Solid as a rock The Port Authority Building, which was born in the 1930s as the headquarters for the Inland Terminal, is now enjoying its second life as the home of several data centers. With its freight elevators, high ceilings and tremendous floor loading, the building provided phone, data and Internet carriers with the perfect opportunity for a data center.

"The Port Authority building is a very strong structural building and can support almost anything," said Kevin McCarthy, principal of Einhorn Yaffee Prescott, an engineering and design firm based in Albany, N.Y. "There's very few buildings any better in the United States. Our client has impeccable design standards and any client would be thrilled to be housed in that facility."

A dot-com company can fall eons behind in the Internet world while waiting for a data center to be designed and built. For that reason, it was more cost-effective to retrofit the Port Authority building than create a new data center from the ground up, McCarthy said. "With these companies, it's all speed to market, McCarthy said. "They can't wait for a building to be built. We do very few data centers that are on green pasture sites where we build the building. It's rare." The Port Authority building, which stretches from Ninth Avenue to Eighth Avenue and Fifteenth Street to Sixteenth Street in the lively area of Chelsea in New York City, was built for the New York Port Authority but later used by warehousing, printing and distribution type facilities for light industrial work. McCarthy said he remembers when his company put Prudential Securities' mail facility on the fourth floor of the building in 1992.

"There were 200,000 sq. ft. of printers and mail insertion machines," McCarthy said. "Every month, they brought in 300 temporary employees to send out statements. Well they're gone. There is a data center on the fourth floor."

Lavastida, the construction manager, said Taconic Investments purchased the building and adapted it for telecom use in 1997. "Today it's probably a preeminent telecom site in New York City," Lavastida said. "It has more than 30 telecom companies in it." The building has extraordinary physical characteristics, which lends itself well to data centers.

"It has extremely high floor loads, wide open spaces in the distance between columns and tremendous riser facilities to install conduit and the various types of piping that are desired for the general infrastructure for telecommunications," he said. "Electrically, the building is serviced by a very large capacity from the utility and due to the very large floor loads, is able to accommodate extensive power facilities for tenants including generators."

The building is also located at a critical junction for fiber in the city, Lavastida said. "New York City is the center of datacommun-ications in the country," Lavastida said. "Essentially, not only because of its position as a gateway for the major corporations around the world, but also because it is the center for media communications, high- technology firms and enterprises."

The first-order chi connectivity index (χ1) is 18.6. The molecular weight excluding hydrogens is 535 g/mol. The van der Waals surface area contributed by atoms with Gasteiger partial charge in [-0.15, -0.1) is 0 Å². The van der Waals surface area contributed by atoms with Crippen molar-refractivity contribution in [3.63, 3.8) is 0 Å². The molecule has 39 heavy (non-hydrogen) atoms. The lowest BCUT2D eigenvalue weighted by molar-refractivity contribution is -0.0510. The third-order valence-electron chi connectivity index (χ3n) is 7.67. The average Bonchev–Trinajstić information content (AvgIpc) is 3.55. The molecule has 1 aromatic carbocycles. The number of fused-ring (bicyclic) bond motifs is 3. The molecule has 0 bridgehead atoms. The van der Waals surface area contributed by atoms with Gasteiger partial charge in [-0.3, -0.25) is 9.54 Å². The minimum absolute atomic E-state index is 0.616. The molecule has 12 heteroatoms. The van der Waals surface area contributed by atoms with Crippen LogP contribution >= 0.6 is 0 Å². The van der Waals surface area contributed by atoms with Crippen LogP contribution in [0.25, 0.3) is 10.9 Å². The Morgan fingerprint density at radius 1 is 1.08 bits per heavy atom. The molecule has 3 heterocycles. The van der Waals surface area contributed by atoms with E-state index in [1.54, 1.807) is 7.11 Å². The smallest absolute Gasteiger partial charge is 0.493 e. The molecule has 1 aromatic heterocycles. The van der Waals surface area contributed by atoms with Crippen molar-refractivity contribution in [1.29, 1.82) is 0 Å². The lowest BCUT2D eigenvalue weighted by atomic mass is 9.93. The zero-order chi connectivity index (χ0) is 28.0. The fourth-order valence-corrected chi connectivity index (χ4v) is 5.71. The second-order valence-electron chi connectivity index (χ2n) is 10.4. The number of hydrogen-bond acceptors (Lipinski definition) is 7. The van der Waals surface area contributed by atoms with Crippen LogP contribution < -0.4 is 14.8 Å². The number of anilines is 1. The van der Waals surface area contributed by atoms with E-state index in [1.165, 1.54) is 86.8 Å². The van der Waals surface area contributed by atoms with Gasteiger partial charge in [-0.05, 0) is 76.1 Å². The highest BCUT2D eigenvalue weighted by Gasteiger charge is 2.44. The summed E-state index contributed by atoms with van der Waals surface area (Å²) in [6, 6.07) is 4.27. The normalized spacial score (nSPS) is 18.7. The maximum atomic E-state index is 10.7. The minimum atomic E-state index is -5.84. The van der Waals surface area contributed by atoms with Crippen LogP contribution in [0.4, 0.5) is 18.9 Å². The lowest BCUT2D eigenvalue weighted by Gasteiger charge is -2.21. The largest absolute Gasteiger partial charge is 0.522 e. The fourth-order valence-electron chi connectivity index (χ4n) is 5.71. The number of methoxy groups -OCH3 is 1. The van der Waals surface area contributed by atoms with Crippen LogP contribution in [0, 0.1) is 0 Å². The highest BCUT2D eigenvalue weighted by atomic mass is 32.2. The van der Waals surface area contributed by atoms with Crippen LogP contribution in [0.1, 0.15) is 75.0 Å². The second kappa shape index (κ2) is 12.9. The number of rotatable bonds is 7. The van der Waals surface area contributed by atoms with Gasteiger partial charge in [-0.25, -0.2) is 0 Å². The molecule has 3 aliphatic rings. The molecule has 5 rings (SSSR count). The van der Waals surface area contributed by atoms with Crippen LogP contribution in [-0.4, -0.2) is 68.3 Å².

Booming Data-center market Data centers are popping up not only in New York City, but also across the country. Einhorn Yaffee Prescott's McCarthy, who has been designing data centers for 15 years, said he sees the boom continuing.

"Back in the late '80s and early '90s, we were designing mainframe data centers," McCarthy said. "To do a 50,000-sq.-ft., 60,000-sq.-ft. data center was a big deal; a job you got once in a while. My staff has done six 100,000-sq.-ft. data centers this past year." Einhorn Yaffee Prescott designed a data center in Atlanta that's 300,000 sq. ft. and another in Philadelphia that's 400,000 sq. ft, McCarthy said.

"Size is beyond comprehension," McCarthy said. "Doing 100,000-sq.-ft. data centers is very typical these days, but it's getting toward the small size. For electrical and mechanical engineers, it's exciting.

People are knocking on the door and saying, 'Can I come work for you?'" Not only electrical engineers, but also electrical contractors can benefit from the data-center boom. McCarthy said data centers offer an ongoing, exciting experience for contractors in New York City and nationwide.

"These companies aren't going to be building center after center in New York City," McCarthy said. "They're going to build a couple here, a couple in Washington, a couple in Atlanta and a couple in Chicago. If any of them have eyes toward expanding, it's a great opportunity. They pay very well for good work, and it's much more of a continuing relationship."

Because many of the data-center projects are design-build, electrical contractors and engineers need to have a different mindset, McCarthy said.

"There's a real opportunity there, but a real challenge as well to pull the right guys off the bench, provide the right management and work with the engineers in an open environment, which is different for a lot of companies," McCarthy said. "The adversarial relationship between the engineers and the contractors isn't going to work." Along with the challenges of design-build, contractors will also face other obstacles such as physical space limitations on the job site, McCarthy said.

"You get into situations of density with a lot of guys in small spaces," he said. "The general contractor has to cycle the people appropriately so they don't get into fights and onto people's nerves." A lot of excavation also occurs on sites in some cities, which requires a special knowledge and the right equipment. Contractors also have to find the right tools to speed up tasks such as pulling wire. "It's going to be fairly simple to pull wire," McCarthy said. "They do it in New York City manually but the speed of these jobs is forcing them to use automated equipment to do that. Doing a faster and better job is important."

Working on a data center is not much different than other installations, but it is often on a larger scale, McCarthy said. "For the most part, the systems are not outside the realm of what people are used to seeing as far as the installation," McCarthy said. "There's just a lot more of them."

Both McCarthy and Mann also emphasized the importance of maintaining quality on the fast-track data-center construction jobs.

"Your goal is to maintain the relationship and have your business have a very stable base," McCarthy said. "If you can do five 100,000-sq.-ft facilities within the next year, that's a good deal. All you have to do is do a good job on the first one, then keep doing a good job."